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Part 1: Digging in the Bush

As I waited for my interview in an inconspicuous section of Loring Pasta Bar—which seemed eerily perfect for having big conversations with important people—I read over the blog post that caused a number of nonprofit and foundation water coolers to gurgle this past January. Maybe it was the suddenness of it all or the vagueness surrounding Peter Hutchinson’s announcement of him stepping down as president of the Bush Foundation. Wherever your mind took you, it was clear that there were some ripe lessons to be picked from a man who considers his sudden departure just the way he does business.

In your post you talked about knowing what part you’re best at and recognizing that part is done. How did you come to learn what you’re best at, what you love doing, and when do you know when it’s the right time for change?

There are two parts to this answer. The first is that you need to notice what you’re good at. When we’re babies and teenagers, we don’t know. We’re mostly trying stuff. On my very first day of college, it was the president who said, “Everyday notice one thing”. I thought it was so dumb when he said that, but it’s true. The way you find out what you’re good at is to find out what you’re good at—to pay attention.

Many of us are focused on doing. We take our signals mostly from the outside world. We’re waiting for affirmation. We’re waiting for recognition. We’re waiting, waiting. The truth is we experience it every day. We know better than anyone how things feel to us. The key is to pay attention, and notice what gives you a sense of fulfillment and energy.

This leads to the second thing. After you pay attention, you have to go with it—whatever ‘it’ is. Don’t deny the stuff you’re good at or what gives you joy simply because someone else says you shouldn’t do it or you can’t figure out how to make money. The most important thing is to go with your heart. Your head will always sort things out, but your heart is what will always give you fulfillment.

And it’s not a crime to say, I’m not right for this. It’s actually better for you and the organization you’re part of. If you’re trying to fit your round peg into their square hole, it’s not going to be good or fulfilling. It’s going to be painful, and even hurt you.

But really, we’re all experimenting all the time and getting feedback both internally and externally all the time. The question is: are we paying attention to what we’re learning, and using that to move ourselves forward?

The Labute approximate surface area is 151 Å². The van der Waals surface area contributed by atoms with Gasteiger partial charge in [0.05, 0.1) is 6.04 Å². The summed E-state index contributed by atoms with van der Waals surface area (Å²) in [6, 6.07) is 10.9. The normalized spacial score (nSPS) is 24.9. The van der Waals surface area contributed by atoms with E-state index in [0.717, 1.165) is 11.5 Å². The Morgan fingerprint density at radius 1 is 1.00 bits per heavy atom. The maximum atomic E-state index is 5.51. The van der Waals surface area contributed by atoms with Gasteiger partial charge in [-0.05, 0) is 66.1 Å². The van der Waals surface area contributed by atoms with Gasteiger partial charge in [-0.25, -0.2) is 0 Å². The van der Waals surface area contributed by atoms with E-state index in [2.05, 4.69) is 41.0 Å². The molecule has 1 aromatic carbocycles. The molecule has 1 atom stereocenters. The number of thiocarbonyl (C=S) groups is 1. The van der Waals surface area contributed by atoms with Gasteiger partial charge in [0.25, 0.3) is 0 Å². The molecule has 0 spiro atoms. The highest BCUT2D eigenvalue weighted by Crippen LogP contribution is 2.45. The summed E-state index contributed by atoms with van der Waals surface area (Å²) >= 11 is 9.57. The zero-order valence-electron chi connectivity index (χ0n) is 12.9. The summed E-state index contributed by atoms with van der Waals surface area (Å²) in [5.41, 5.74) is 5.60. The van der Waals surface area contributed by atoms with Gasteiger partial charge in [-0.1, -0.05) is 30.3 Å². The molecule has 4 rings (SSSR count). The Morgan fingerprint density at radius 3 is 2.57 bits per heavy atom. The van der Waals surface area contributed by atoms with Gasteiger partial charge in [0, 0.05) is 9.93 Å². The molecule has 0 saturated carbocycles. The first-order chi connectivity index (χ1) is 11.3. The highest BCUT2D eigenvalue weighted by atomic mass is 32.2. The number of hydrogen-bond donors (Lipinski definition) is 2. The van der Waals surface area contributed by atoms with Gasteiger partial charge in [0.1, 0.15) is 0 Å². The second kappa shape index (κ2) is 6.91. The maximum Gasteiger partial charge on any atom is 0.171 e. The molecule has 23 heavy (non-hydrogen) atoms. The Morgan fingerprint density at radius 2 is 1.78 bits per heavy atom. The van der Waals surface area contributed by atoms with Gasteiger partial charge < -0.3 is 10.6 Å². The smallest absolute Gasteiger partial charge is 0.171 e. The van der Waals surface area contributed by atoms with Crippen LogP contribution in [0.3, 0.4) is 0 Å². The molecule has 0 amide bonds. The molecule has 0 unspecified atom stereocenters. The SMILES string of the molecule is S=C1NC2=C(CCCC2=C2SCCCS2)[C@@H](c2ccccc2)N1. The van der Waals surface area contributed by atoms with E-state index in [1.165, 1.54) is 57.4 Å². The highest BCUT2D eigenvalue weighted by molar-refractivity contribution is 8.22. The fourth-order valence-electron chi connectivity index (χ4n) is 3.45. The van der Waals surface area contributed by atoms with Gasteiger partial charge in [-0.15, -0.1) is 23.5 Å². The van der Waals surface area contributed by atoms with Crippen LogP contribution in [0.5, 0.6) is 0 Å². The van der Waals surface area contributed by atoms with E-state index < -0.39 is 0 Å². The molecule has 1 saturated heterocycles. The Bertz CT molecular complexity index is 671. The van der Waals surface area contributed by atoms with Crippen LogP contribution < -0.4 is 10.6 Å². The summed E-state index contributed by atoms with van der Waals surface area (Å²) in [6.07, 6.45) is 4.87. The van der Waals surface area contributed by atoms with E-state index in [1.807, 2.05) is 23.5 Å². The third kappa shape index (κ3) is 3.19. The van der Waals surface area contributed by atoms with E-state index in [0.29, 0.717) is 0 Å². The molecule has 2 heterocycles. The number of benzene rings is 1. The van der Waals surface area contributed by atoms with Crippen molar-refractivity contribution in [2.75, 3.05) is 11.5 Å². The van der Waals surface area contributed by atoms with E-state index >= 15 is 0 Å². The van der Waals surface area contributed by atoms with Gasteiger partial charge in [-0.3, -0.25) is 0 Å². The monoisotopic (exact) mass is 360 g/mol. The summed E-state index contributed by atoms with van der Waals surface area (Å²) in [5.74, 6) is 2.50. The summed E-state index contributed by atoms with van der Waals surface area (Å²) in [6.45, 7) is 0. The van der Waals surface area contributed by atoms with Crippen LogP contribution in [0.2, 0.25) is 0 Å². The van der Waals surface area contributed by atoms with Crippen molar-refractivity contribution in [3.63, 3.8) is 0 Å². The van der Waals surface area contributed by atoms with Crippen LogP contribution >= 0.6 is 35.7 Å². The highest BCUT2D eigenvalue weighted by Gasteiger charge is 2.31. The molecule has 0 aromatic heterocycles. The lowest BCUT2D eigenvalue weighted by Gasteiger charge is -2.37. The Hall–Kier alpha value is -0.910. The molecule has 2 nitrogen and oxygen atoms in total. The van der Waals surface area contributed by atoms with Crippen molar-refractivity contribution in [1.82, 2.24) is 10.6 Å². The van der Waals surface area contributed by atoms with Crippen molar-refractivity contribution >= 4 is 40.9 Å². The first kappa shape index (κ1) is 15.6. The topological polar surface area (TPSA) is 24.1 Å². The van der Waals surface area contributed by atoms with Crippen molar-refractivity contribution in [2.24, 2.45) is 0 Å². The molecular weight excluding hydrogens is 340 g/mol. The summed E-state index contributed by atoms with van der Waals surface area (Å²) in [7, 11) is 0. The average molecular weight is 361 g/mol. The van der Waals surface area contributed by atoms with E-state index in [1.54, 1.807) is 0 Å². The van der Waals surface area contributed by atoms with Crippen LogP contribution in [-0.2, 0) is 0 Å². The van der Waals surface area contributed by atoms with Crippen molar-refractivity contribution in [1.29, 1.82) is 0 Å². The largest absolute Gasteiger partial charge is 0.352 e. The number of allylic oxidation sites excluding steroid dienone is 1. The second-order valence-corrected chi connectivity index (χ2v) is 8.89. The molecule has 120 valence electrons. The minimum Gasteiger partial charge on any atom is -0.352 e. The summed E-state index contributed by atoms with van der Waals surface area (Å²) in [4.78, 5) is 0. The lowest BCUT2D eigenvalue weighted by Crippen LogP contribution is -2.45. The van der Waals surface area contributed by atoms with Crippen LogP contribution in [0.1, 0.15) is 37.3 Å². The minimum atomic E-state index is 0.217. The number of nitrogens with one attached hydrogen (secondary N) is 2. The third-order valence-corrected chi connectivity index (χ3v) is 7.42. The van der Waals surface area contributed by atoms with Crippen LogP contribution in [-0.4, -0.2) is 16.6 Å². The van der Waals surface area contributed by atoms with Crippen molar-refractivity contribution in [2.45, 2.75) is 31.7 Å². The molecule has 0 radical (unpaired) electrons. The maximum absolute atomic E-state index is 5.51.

The truth is there are trillions of opportunities and millions of jobs. The challenge in life is to find the opportunity where your love and skill matches the need. That’s where you’ll flourish. Keeping yourself somewhere because it’s the only opportunity you can imagine is actually making yourself a prisoner.

If you’re in the right place at the right time doing the thing that brings you joy, then do it forever. But if you wake up one day and it doesn’t feel the way it used to then do something about it. Notice that, and then be okay with it.

When you’re talking about experimenting, you’re also talking about risk of failure. How do you approach failure when it’s staring you right in the face and asking which direction you’re going to go?

What I always ask myself and others who are afraid is tell me exactly: what’s the worst possible thing that can happen if you did X? Most of us are afraid of stuff in the abstract. But if you ask people to be concrete, to be very specific—I could get fired—then they can actually deal with it. What can’t be dealt with is this abstract fear.

When we’re afraid we go into this fight or flight response, and we either go crazy or get real conservative or protective. It’s justified, if it’s really a threat. But if it’s this abstract fear that hasn’t been articulated or really looked at, then it’s hardly worth going in either direction. And I find time and time again, when people start to talk about the worst thing that can happen they actually start to imagine what happens after that and after that.

Another thing I always tell people about risk is: doing something that’s never been done before or is unconventional is not the same as doing something at random. The thing about risk is you have to understand it. What is the risk? Why would this fail? I had a boss that would tell me, “If you want me to do something, make it impossible for me to do anything else.”

If you think through all the questions and risks, then what you’re doing isn’t risky. It still might not work, but risky is doing something in which you are unprepared. If you’re prepared, have thought it through and believe in it, then you’ve increased the odds exponentially that it’ll succeed. It doesn’t guarantee it, but you’re no longer rolling the dice.

Things don’t just happen by accident. Things happen because people do the work. Change is all about putting energy behind something that you’ve actually thought about.

Look for Part 2 of this interview in next month's edition of The Bridge.


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